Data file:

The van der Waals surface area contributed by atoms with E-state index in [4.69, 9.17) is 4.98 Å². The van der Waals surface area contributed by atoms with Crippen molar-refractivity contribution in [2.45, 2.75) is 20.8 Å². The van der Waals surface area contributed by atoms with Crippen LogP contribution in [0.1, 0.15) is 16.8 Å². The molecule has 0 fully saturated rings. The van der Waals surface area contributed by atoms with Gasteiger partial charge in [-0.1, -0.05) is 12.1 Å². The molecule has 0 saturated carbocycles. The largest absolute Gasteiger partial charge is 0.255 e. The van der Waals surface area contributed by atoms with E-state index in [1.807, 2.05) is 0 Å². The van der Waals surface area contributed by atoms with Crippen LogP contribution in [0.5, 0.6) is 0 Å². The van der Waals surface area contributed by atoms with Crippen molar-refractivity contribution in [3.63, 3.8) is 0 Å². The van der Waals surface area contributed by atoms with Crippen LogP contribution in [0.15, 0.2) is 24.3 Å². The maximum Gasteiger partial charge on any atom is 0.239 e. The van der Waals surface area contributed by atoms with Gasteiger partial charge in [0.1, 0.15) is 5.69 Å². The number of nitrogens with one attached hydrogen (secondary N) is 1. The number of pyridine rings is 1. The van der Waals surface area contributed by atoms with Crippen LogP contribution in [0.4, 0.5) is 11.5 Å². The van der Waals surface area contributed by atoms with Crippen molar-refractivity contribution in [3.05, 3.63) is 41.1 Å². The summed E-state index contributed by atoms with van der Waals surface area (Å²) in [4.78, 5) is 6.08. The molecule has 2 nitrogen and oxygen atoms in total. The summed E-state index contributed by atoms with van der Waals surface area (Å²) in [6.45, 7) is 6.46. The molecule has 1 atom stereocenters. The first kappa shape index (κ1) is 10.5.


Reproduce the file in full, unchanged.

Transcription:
The van der Waals surface area contributed by atoms with E-state index in [4.69, 9.17) is 4.98 Å². The van der Waals surface area contributed by atoms with Crippen molar-refractivity contribution in [2.45, 2.75) is 20.8 Å². The van der Waals surface area contributed by atoms with Crippen LogP contribution in [0.1, 0.15) is 16.8 Å². The molecule has 0 fully saturated rings. The van der Waals surface area contributed by atoms with Gasteiger partial charge in [-0.1, -0.05) is 12.1 Å². The molecule has 0 saturated carbocycles. The largest absolute Gasteiger partial charge is 0.255 e. The van der Waals surface area contributed by atoms with E-state index in [1.807, 2.05) is 0 Å². The van der Waals surface area contributed by atoms with Crippen LogP contribution in [0.5, 0.6) is 0 Å². The van der Waals surface area contributed by atoms with Crippen molar-refractivity contribution in [3.63, 3.8) is 0 Å². The van der Waals surface area contributed by atoms with Crippen LogP contribution in [0.15, 0.2) is 24.3 Å². The maximum Gasteiger partial charge on any atom is 0.239 e. The van der Waals surface area contributed by atoms with Gasteiger partial charge in [0.1, 0.15) is 5.69 Å². The number of nitrogens with one attached hydrogen (secondary N) is 1. The number of pyridine rings is 1. The van der Waals surface area contributed by atoms with Crippen LogP contribution in [0.4, 0.5) is 11.5 Å². The van der Waals surface area contributed by atoms with Crippen molar-refractivity contribution in [3.05, 3.63) is 41.1 Å². The summed E-state index contributed by atoms with van der Waals surface area (Å²) in [4.78, 5) is 6.08. The molecule has 2 nitrogen and oxygen atoms in total. The summed E-state index contributed by atoms with van der Waals surface area (Å²) in [6.45, 7) is 6.46. The molecule has 1 atom stereocenters. The first kappa shape index (κ1) is 10.5.